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Communication Management

Goals of Interpersonal Communication 1. 2. 3. 4. Understanding the meaning and intent of others Being understood by others Gaining acceptance Producing action or change

Four parts of Communication Models 1. 2. 3. 4. The sender/communicator (or encoder) of the message The signal or the message The medium for transmitting the message The receiver/recipient (or decoder) of the message

Note: Communication is successful if the decoded message is the same as the sender intended.

Communication Management

Tools and Techniques of Interpersonal Communication Verbal Three stages of effective verbal communication and presentation: a. The introduction: Tell them what youre going to tell them b. The explanation: Tell them. c. The summary: Tell them what you just told them. Non-verbal Non-verbal is encoding a message without using words. It includes gestures, vocal tones, facial expressions, environmental settings, manner of dress, and body language. Total Message Impact: = words (7%) + vocal tones (38%) + facial expressions (55%) Written communication Written communication includes reports, plans, proposals, standards, policies, procedures, letters, memoranda, legal documents, and other forms of information to be transmitted. 1. 2. 3. 4. 5. 6. Written communication is effective in the following cases: When conveying complex information or data When requiring future action from team members When it is the receivers preferred communication style When communicating company policies or changes to policies When conveying a message that could be misunderstood either accidentally or intentionally

Communication Management

Macro-Barriers to Successful Communication 1. 2. 3. 4. 5. Information overload Lack of subject knowledge Cultural differences Organizational climate Number of links

Communication Management
Micro-Barriers to Successful Communication 1) Perceptions i) Senders view of the receiver ii) Receivers view of the sender 2) Message competition 3) Project jargon and terminology Communication Management 1) Managing Meetings Effectively 2) Communication Channels and Links i) Upward communication (vertically or diagonally): For the upper management and managers ii) Downward communication (vertically or diagonally): Provides direction and control to project team members and employees iii) Lateral communication (horizontally): Information exchange between the project manager and his/her peers: functional managers, staff personnel, contractors, other project managers 3) High-Performance Communication 4) Effective Listening 5) Barriers to Effective Listening i) Poor listeners: People do not talk freely when they know the audience isnt listening ii) Resistance to the message: People dont like to listen to something that is contrary to their preconceived ideas. iii) Physical distractions: Telephone calls, people coming in and out of office / meetings, and so on iv) Perceptual differences: Can influence the behavior of people, Jump to conclusions, Confuse facts with opinions, Confuse facts with opinions, 6) Guidelines for Active Listening 7) Communication Styles: Two dimensions of thinking and action include i) The thinking and decision-making approach which varies from logical (sequential) to intuitive (random) ii) The action style which varies from hands-on (concrete) to research based (abstract) (a) Concrete-sequential: (Mr./Ms. Fix-It) (b) Abstract-sequential: (organizer) (c) Concrete-random: (explorer/entrepreneur) (d) Abstract-random: (intuitive free thinker) Approximately 90% of project managers time is spent communicating, Of the PMs time spend communicating: approximately 45% is spent listening, another 30% is spent speaking, approximately 10% is spent reading; another 10% is spent writing, and the remaining 5% in other tasks. Project managers typically spend 50% of their time in meetings during active projects.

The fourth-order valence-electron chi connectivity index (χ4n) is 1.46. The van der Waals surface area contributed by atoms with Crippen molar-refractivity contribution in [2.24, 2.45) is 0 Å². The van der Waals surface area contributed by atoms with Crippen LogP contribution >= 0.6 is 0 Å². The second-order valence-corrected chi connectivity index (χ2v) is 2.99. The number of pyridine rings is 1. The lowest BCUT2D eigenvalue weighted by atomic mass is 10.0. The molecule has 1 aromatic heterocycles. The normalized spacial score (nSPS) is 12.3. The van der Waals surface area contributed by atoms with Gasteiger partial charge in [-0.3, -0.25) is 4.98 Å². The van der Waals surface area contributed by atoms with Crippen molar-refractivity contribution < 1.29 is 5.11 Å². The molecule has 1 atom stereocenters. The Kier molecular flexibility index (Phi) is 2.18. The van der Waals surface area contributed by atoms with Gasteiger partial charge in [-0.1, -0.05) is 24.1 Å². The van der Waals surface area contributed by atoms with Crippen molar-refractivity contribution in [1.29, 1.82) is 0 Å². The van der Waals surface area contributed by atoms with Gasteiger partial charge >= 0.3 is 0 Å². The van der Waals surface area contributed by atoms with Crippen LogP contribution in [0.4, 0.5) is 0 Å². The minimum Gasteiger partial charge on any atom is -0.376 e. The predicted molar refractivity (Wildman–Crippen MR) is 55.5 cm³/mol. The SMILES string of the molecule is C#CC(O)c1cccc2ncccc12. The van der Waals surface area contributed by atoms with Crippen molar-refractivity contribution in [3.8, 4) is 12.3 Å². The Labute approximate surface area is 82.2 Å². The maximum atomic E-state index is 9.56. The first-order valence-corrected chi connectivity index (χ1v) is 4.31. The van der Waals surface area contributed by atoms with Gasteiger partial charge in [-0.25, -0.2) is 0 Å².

Communication Management

Communication Management

Communication Management

Communication Management